Supercomputer maker Cray Inc. saw net income and revenue both jump in the second quarter, thanks in part to $6 million in revenue that was deferred from the first quarter.
Cray on Thursday reported income of $7.9 million on $61.8 million in revenue for the three months ending June 30, significant increases over the $1.2 million the Seattle-based company earned on $38.6 million in revenue for the same period last year.
But the deferred first-quarter revenue told only part of the story, according to company officials.
“Improved profitability in the second quarter indicates were getting closer to our target business model,” Chairman and CEO Jim Rottsolk said in a prepared statement. “With the Cray X1 system now in full-production mode, we are focused on product delivery and successfully meeting increasingly challenging customer acceptance tests for the second half of the year.”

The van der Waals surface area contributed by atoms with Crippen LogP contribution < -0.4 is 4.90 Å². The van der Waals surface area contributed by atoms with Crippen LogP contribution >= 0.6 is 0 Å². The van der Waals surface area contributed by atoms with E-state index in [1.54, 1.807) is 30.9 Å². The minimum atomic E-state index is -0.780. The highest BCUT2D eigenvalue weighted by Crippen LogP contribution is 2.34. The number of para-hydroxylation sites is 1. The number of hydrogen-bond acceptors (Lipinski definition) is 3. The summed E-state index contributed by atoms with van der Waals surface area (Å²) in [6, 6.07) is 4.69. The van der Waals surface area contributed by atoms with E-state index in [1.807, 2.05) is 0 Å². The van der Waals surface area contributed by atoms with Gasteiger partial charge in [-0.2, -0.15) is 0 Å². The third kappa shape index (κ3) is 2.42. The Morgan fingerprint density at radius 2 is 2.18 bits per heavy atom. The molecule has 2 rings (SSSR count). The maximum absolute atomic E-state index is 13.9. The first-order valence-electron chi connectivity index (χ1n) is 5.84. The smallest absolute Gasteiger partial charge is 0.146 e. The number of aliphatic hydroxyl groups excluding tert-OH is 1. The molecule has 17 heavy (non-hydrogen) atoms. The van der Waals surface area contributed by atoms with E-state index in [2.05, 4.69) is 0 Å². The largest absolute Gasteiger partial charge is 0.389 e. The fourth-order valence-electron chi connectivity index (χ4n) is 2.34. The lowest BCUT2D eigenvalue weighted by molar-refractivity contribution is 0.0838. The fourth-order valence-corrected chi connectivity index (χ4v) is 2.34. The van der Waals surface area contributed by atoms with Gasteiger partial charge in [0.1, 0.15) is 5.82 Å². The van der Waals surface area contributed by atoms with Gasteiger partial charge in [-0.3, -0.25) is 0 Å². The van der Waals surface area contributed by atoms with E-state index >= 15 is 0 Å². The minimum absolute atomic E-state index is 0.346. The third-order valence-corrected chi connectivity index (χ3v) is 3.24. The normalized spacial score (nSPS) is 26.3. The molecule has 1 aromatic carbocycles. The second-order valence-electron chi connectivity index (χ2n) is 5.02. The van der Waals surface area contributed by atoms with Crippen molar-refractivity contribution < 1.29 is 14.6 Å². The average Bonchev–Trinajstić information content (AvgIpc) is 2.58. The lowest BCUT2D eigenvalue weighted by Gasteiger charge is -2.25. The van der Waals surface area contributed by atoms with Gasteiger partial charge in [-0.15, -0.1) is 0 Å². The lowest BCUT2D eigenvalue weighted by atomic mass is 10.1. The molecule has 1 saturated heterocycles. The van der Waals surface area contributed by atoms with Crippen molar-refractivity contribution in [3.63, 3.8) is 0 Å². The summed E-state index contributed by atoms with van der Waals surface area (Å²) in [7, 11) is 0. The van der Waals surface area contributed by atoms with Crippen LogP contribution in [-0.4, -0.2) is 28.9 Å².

Supercomputing is becoming an increasingly competitive area as companies such as IBM, Hewlett-Packard Co. and Sun Microsystems Inc. get into the mix. Announced in November 2002, the Cray X1 is a system powered by up to 4,098 Cray processors that can reach a peak of 52.4 teraflops, or trillion calculations per second. In April, Network Computing Services Inc. became the first customer to buy a full-production version of the system. The next month, Cray officials reported $16 million in orders for Cray X1 equipment and related technology and services.
The company started off the third quarter on a high note, with the federal Defense Advanced Research Projects Agency awarding Cray and fellow Seattle-based New Technology Endeavors Inc. $43.1 million to develop Cascade, a concept that includes hardware and software innovations to create greater memory bandwidth and to speed up the development of new applications while maintaining the performance of current applications.
The DARPA money is part of the Department of Defenses supercomputing push. IBM and Sun also were awarded money.